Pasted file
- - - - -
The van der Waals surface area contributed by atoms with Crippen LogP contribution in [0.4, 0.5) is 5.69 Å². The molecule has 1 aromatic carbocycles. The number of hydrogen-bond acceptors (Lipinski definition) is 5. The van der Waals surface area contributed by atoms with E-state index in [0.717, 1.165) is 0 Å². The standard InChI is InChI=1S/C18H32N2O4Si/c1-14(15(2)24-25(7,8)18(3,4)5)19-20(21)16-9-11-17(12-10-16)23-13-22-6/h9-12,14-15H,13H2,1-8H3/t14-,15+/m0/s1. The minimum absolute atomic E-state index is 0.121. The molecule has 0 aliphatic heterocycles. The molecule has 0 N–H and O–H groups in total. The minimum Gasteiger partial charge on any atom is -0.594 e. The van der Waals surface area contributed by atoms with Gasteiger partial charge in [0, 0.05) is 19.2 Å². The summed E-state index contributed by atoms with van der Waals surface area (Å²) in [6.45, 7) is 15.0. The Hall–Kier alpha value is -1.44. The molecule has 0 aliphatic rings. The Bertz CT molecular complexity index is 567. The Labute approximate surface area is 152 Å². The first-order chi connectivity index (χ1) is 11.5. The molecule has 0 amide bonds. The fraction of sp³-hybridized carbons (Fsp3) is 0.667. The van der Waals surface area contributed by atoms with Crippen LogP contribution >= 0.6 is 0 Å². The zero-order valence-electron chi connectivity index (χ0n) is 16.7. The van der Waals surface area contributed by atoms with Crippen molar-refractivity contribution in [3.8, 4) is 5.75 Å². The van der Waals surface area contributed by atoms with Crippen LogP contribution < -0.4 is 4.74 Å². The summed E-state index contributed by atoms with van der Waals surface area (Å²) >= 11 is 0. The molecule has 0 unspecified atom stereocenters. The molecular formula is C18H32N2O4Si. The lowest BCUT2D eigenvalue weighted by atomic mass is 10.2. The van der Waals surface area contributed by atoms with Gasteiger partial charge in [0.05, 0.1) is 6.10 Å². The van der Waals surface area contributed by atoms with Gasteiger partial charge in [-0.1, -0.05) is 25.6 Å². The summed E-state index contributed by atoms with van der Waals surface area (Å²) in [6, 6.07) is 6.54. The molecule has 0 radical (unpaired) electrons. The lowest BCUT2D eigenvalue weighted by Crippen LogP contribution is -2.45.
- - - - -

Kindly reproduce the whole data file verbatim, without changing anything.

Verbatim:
The van der Waals surface area contributed by atoms with Crippen LogP contribution in [0.4, 0.5) is 5.69 Å². The molecule has 1 aromatic carbocycles. The number of hydrogen-bond acceptors (Lipinski definition) is 5. The van der Waals surface area contributed by atoms with E-state index in [0.717, 1.165) is 0 Å². The standard InChI is InChI=1S/C18H32N2O4Si/c1-14(15(2)24-25(7,8)18(3,4)5)19-20(21)16-9-11-17(12-10-16)23-13-22-6/h9-12,14-15H,13H2,1-8H3/t14-,15+/m0/s1. The minimum absolute atomic E-state index is 0.121. The molecule has 0 aliphatic heterocycles. The molecule has 0 N–H and O–H groups in total. The minimum Gasteiger partial charge on any atom is -0.594 e. The van der Waals surface area contributed by atoms with Gasteiger partial charge in [0, 0.05) is 19.2 Å². The summed E-state index contributed by atoms with van der Waals surface area (Å²) in [6.45, 7) is 15.0. The Hall–Kier alpha value is -1.44. The molecule has 0 aliphatic rings. The Bertz CT molecular complexity index is 567. The Labute approximate surface area is 152 Å². The first-order chi connectivity index (χ1) is 11.5. The molecule has 0 amide bonds. The fraction of sp³-hybridized carbons (Fsp3) is 0.667. The van der Waals surface area contributed by atoms with Crippen LogP contribution >= 0.6 is 0 Å². The zero-order valence-electron chi connectivity index (χ0n) is 16.7. The van der Waals surface area contributed by atoms with Crippen molar-refractivity contribution in [3.8, 4) is 5.75 Å². The van der Waals surface area contributed by atoms with Crippen LogP contribution < -0.4 is 4.74 Å². The summed E-state index contributed by atoms with van der Waals surface area (Å²) >= 11 is 0. The molecule has 0 unspecified atom stereocenters. The molecular formula is C18H32N2O4Si. The lowest BCUT2D eigenvalue weighted by atomic mass is 10.2. The van der Waals surface area contributed by atoms with Gasteiger partial charge in [0.05, 0.1) is 6.10 Å². The van der Waals surface area contributed by atoms with Gasteiger partial charge in [-0.1, -0.05) is 25.6 Å². The summed E-state index contributed by atoms with van der Waals surface area (Å²) in [6, 6.07) is 6.54. The molecule has 0 radical (unpaired) electrons. The lowest BCUT2D eigenvalue weighted by Crippen LogP contribution is -2.45.